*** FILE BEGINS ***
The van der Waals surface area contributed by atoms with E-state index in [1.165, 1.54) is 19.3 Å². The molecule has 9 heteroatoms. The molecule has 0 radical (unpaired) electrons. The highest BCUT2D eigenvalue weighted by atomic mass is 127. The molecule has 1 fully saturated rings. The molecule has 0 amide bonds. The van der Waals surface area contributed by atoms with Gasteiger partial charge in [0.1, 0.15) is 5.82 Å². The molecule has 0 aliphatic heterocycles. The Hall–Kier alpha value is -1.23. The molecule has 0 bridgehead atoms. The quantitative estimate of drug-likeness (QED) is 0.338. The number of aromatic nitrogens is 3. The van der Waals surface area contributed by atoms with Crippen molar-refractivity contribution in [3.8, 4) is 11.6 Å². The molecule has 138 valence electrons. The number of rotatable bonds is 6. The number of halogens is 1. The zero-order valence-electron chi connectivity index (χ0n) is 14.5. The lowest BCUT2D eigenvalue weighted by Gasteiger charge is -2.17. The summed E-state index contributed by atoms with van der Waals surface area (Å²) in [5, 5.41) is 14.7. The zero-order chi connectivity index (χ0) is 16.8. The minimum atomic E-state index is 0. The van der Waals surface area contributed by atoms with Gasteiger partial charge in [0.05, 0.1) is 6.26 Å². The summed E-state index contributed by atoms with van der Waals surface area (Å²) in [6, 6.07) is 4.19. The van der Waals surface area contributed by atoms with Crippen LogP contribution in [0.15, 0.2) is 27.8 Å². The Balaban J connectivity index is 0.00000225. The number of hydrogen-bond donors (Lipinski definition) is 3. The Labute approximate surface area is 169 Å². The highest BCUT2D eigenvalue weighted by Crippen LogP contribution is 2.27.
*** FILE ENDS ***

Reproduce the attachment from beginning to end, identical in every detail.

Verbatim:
The van der Waals surface area contributed by atoms with E-state index in [1.165, 1.54) is 19.3 Å². The molecule has 9 heteroatoms. The molecule has 0 radical (unpaired) electrons. The highest BCUT2D eigenvalue weighted by atomic mass is 127. The molecule has 1 fully saturated rings. The molecule has 0 amide bonds. The van der Waals surface area contributed by atoms with Gasteiger partial charge in [0.1, 0.15) is 5.82 Å². The molecule has 0 aliphatic heterocycles. The Hall–Kier alpha value is -1.23. The molecule has 0 bridgehead atoms. The quantitative estimate of drug-likeness (QED) is 0.338. The number of aromatic nitrogens is 3. The van der Waals surface area contributed by atoms with Crippen molar-refractivity contribution in [3.8, 4) is 11.6 Å². The molecule has 138 valence electrons. The number of rotatable bonds is 6. The number of halogens is 1. The zero-order valence-electron chi connectivity index (χ0n) is 14.5. The lowest BCUT2D eigenvalue weighted by Gasteiger charge is -2.17. The summed E-state index contributed by atoms with van der Waals surface area (Å²) in [5, 5.41) is 14.7. The zero-order chi connectivity index (χ0) is 16.8. The minimum atomic E-state index is 0. The van der Waals surface area contributed by atoms with Gasteiger partial charge in [0.05, 0.1) is 6.26 Å². The summed E-state index contributed by atoms with van der Waals surface area (Å²) in [6, 6.07) is 4.19. The van der Waals surface area contributed by atoms with Crippen LogP contribution in [0.15, 0.2) is 27.8 Å². The Balaban J connectivity index is 0.00000225. The number of hydrogen-bond donors (Lipinski definition) is 3. The Labute approximate surface area is 169 Å². The highest BCUT2D eigenvalue weighted by Crippen LogP contribution is 2.27.